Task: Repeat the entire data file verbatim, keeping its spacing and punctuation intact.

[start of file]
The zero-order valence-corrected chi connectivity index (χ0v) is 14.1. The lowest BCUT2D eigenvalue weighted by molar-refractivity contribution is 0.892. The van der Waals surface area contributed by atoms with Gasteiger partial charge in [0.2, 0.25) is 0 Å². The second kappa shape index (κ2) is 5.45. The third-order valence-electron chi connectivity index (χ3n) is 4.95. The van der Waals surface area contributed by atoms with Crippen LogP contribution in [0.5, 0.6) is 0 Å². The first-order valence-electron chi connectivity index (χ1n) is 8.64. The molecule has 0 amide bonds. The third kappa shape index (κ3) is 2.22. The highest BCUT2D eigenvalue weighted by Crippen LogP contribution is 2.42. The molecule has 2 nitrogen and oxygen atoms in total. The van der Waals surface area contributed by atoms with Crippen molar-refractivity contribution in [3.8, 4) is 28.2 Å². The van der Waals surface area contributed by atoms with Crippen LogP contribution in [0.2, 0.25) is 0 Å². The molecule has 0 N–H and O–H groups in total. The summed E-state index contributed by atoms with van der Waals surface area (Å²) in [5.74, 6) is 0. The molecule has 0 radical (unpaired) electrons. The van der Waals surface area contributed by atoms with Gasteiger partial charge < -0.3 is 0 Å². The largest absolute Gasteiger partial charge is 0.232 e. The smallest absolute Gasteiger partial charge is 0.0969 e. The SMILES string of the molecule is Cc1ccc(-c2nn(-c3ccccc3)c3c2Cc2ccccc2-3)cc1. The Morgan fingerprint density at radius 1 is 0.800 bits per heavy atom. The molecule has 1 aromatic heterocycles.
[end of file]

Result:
The zero-order valence-corrected chi connectivity index (χ0v) is 14.1. The lowest BCUT2D eigenvalue weighted by molar-refractivity contribution is 0.892. The van der Waals surface area contributed by atoms with Gasteiger partial charge in [0.2, 0.25) is 0 Å². The second kappa shape index (κ2) is 5.45. The third-order valence-electron chi connectivity index (χ3n) is 4.95. The van der Waals surface area contributed by atoms with Crippen LogP contribution in [0.5, 0.6) is 0 Å². The first-order valence-electron chi connectivity index (χ1n) is 8.64. The molecule has 0 amide bonds. The third kappa shape index (κ3) is 2.22. The highest BCUT2D eigenvalue weighted by Crippen LogP contribution is 2.42. The molecule has 2 nitrogen and oxygen atoms in total. The van der Waals surface area contributed by atoms with Crippen molar-refractivity contribution in [3.8, 4) is 28.2 Å². The van der Waals surface area contributed by atoms with Crippen LogP contribution in [0.2, 0.25) is 0 Å². The molecule has 0 N–H and O–H groups in total. The summed E-state index contributed by atoms with van der Waals surface area (Å²) in [5.74, 6) is 0. The molecule has 0 radical (unpaired) electrons. The van der Waals surface area contributed by atoms with Gasteiger partial charge < -0.3 is 0 Å². The largest absolute Gasteiger partial charge is 0.232 e. The smallest absolute Gasteiger partial charge is 0.0969 e. The SMILES string of the molecule is Cc1ccc(-c2nn(-c3ccccc3)c3c2Cc2ccccc2-3)cc1. The Morgan fingerprint density at radius 1 is 0.800 bits per heavy atom. The molecule has 1 aromatic heterocycles.